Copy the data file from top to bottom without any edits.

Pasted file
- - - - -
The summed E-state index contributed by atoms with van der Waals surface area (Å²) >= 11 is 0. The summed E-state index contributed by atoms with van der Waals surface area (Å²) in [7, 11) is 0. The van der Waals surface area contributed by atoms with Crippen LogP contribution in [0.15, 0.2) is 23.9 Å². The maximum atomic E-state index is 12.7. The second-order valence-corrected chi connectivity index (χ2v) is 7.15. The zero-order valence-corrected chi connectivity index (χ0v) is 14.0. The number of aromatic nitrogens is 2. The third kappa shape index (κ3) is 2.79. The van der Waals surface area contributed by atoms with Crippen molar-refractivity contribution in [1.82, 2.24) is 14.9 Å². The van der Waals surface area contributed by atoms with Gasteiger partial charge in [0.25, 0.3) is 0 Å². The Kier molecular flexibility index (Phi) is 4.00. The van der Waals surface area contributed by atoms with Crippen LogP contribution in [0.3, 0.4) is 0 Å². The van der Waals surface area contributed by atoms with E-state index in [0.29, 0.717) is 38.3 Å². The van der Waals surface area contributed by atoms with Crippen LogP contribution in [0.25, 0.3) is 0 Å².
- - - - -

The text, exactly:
The summed E-state index contributed by atoms with van der Waals surface area (Å²) >= 11 is 0. The summed E-state index contributed by atoms with van der Waals surface area (Å²) in [7, 11) is 0. The van der Waals surface area contributed by atoms with Crippen LogP contribution in [0.15, 0.2) is 23.9 Å². The maximum atomic E-state index is 12.7. The second-order valence-corrected chi connectivity index (χ2v) is 7.15. The zero-order valence-corrected chi connectivity index (χ0v) is 14.0. The number of aromatic nitrogens is 2. The third kappa shape index (κ3) is 2.79. The van der Waals surface area contributed by atoms with Crippen molar-refractivity contribution in [1.82, 2.24) is 14.9 Å². The van der Waals surface area contributed by atoms with Gasteiger partial charge in [0.25, 0.3) is 0 Å². The Kier molecular flexibility index (Phi) is 4.00. The van der Waals surface area contributed by atoms with Crippen LogP contribution in [0.3, 0.4) is 0 Å². The van der Waals surface area contributed by atoms with E-state index in [0.29, 0.717) is 38.3 Å². The van der Waals surface area contributed by atoms with Crippen LogP contribution in [0.25, 0.3) is 0 Å².